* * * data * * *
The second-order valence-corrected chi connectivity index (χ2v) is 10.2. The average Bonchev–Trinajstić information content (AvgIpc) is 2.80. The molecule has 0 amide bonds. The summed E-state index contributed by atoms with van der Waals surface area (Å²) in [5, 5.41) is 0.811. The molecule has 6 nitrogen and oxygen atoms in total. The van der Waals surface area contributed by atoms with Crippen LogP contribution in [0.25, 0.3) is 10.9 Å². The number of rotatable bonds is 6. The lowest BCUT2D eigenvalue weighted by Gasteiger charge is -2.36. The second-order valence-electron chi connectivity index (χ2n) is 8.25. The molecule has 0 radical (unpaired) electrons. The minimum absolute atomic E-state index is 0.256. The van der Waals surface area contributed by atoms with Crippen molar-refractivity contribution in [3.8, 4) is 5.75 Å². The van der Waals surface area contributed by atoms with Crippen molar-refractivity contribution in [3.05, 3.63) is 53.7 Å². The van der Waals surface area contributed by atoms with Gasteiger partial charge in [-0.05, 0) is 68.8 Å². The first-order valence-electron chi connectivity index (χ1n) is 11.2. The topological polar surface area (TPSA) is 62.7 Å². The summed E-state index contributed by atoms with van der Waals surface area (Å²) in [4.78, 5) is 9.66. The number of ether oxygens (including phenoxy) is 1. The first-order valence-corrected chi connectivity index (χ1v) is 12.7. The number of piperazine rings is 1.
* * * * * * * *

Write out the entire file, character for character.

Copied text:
The second-order valence-corrected chi connectivity index (χ2v) is 10.2. The average Bonchev–Trinajstić information content (AvgIpc) is 2.80. The molecule has 0 amide bonds. The summed E-state index contributed by atoms with van der Waals surface area (Å²) in [5, 5.41) is 0.811. The molecule has 6 nitrogen and oxygen atoms in total. The van der Waals surface area contributed by atoms with Crippen LogP contribution in [0.25, 0.3) is 10.9 Å². The number of rotatable bonds is 6. The lowest BCUT2D eigenvalue weighted by Gasteiger charge is -2.36. The second-order valence-electron chi connectivity index (χ2n) is 8.25. The molecule has 0 radical (unpaired) electrons. The minimum absolute atomic E-state index is 0.256. The van der Waals surface area contributed by atoms with Crippen molar-refractivity contribution in [3.8, 4) is 5.75 Å². The van der Waals surface area contributed by atoms with Crippen molar-refractivity contribution in [3.05, 3.63) is 53.7 Å². The van der Waals surface area contributed by atoms with Gasteiger partial charge in [-0.05, 0) is 68.8 Å². The first-order valence-electron chi connectivity index (χ1n) is 11.2. The topological polar surface area (TPSA) is 62.7 Å². The summed E-state index contributed by atoms with van der Waals surface area (Å²) in [4.78, 5) is 9.66. The number of ether oxygens (including phenoxy) is 1. The first-order valence-corrected chi connectivity index (χ1v) is 12.7. The number of piperazine rings is 1.